Potatoes (Solanum tuberosum) have many different stages of growth from planting the seed potatoes to harvesting and storing the potatoes.
In this article I’ve listed the 7 potato growth stages along with some tips to help you grow an abundant crop of potatoes in your vegetable garden.
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POTATO PLANT GROWTH STAGES
Stage 1 – Planting the seed potatoes
The best time to plant seed potatoes is about 3 to 4 weeks before the last frost of the season.
You can plant small seed potatoes whole or if you have larger potatoes you can cut them into sections, making sure that each section has an “eye.”
Leave the cut pieces to dry out for a couple of days before planting to reduce the risk of rotting.
Choose a sunny spot in the garden and plant the potatoes about 6 inches (15 cm) deep and space them out about 12 inches (30 cm) apart.
Stage 2 – Sprouting
About three weeks after planting you’ll see shoots beginning to emerge from the soil.
At this stage the seed tuber provides the nutrients necessary for growth but you’ll need to keep the soil evenly moist for optimal growth.
Stage 3 – Vegetative growth
The next stage of potato growth is the vegetative growth phase and this is when the leaves, roots and stolons appear.
This is also the stage when photosynthesis begins.
Potato foliage grows best when the temperature is around 80°F (27°C).
Ensure that the soil is evenly moist but try to keep the leaves dry when you’re watering to avoid fungal infections.
During hot weather you may need to water your potato plants every day or two.
As the foliage grows taller you can start piling the soil up around the stems, a process known as hilling.
This encourages the plants to produce more tubers.
It’s also a good idea to add some mulch around the plants to retain moisture and keep the soil cool.
At this stage you can start fertilizing the plants with a fertilizer like 5-10-10, which is higher in potassium and phosphate than nitrogen, because too much nitrogen will encourage lots of foliage growth rather than tuber growth.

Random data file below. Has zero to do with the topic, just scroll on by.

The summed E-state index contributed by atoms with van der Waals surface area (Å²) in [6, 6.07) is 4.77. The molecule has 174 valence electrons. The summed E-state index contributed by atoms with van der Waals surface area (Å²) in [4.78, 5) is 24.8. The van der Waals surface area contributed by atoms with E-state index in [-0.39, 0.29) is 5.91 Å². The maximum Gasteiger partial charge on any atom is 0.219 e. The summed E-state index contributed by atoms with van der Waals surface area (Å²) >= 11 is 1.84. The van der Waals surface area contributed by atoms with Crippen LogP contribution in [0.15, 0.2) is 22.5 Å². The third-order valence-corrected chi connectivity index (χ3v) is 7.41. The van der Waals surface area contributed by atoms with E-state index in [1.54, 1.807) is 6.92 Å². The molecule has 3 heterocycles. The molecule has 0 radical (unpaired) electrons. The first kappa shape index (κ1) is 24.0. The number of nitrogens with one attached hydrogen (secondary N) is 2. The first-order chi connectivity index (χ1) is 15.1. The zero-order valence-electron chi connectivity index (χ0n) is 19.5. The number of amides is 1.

Stage 4 – Tuber initiation
Small potato tubers start developing under each plant around 30 days after planting.
The number of tubers produced per plant depends on the temperature, hours of daylight and how much water and nutrients are available to the plant.
The tuber formation stage takes about two weeks and at this stage it’s important to keep the soil moist so you may need to water the plants every day if the temperature is warm and there isn’t much rain.
Potato plants can form up to 30 tubers but they won’t all reach maturity.
Stage 5 – Flowering
Potato flowers will start to bloom around the same time as the tubers are being formed underground.
The flowers are small and white, with a yellow stamen in the center.
Potato plants are self-pollinating, which means they have both male and female flowers on the one plant.
The flowers can be pollinated from the wind or by insects but pollination isn’t necessary to form the underground tubers.
Stage 6 – Growing tubers
This stage of potato growth is known as tuber bulking.
The plants manufacture starch, which is transferred to the tubers along with water and other nutrients.
The bulking stage can take up to three months, depending on the variety of potato and the growing conditions. 
During this period, potato plants prefer cooler temperatures around 60°F–70°F (15.5°C–21°C)
Most potatoes grow up to 2 to 4 inches (5 to 10 cm) in diameter, depending on the variety.
Stage 7 – Harvesting the potatoes
Some varieties of potatoes mature faster than others so your potatoes may be ready to harvest in just 75 days or it could take up to 130 days for them to reach maturity.
New potatoes or baby potatoes can be harvested about two weeks after the plants begin to bloom.
New potatoes don’t store well so you’ll have to use them within a day or two of harvesting.
Mature potatoes are ready to harvest about two weeks after the leaves turn brown and the plants start to wither.
If you’re planning to store the potatoes you can leave them in the ground for a couple of extra weeks to help the skin to thicken so they’ll have a longer shelf life.
To harvest potatoes gently dig around the outer edge of the plants with a garden fork to loosen the soil.
Use your hands to remove the soil and lift the potatoes out of the ground.
If you see any potatoes that have been damaged by pests or disease these should be removed from the garden and disposed of as they could cause problems next season.
Stage 8 – Storing the potatoes
Once you’ve dug up all of your potatoes, brush off as much excess soil as possible and store them in a cool, dark and dry place.
If the potatoes are exposed to too much light they’ll turn green and become inedible.
Make sure you check on them regularly and remove any potatoes that show signs of mold or rotting.
If you have a lot of potatoes to store, they can be left in the soil until the weather starts to cool down, then they should be brought indoors and stored in a cool, dark place.
So there are the different growth stages that you’ll see when growing potato plants in your garden.
Potato tubers grow underground so not all of the stages of growth are visible but hopefully this guide has given you an insight into the potato growth cycle.
Do you have any questions about the growing stages of potato plants? Let me know in the comments below.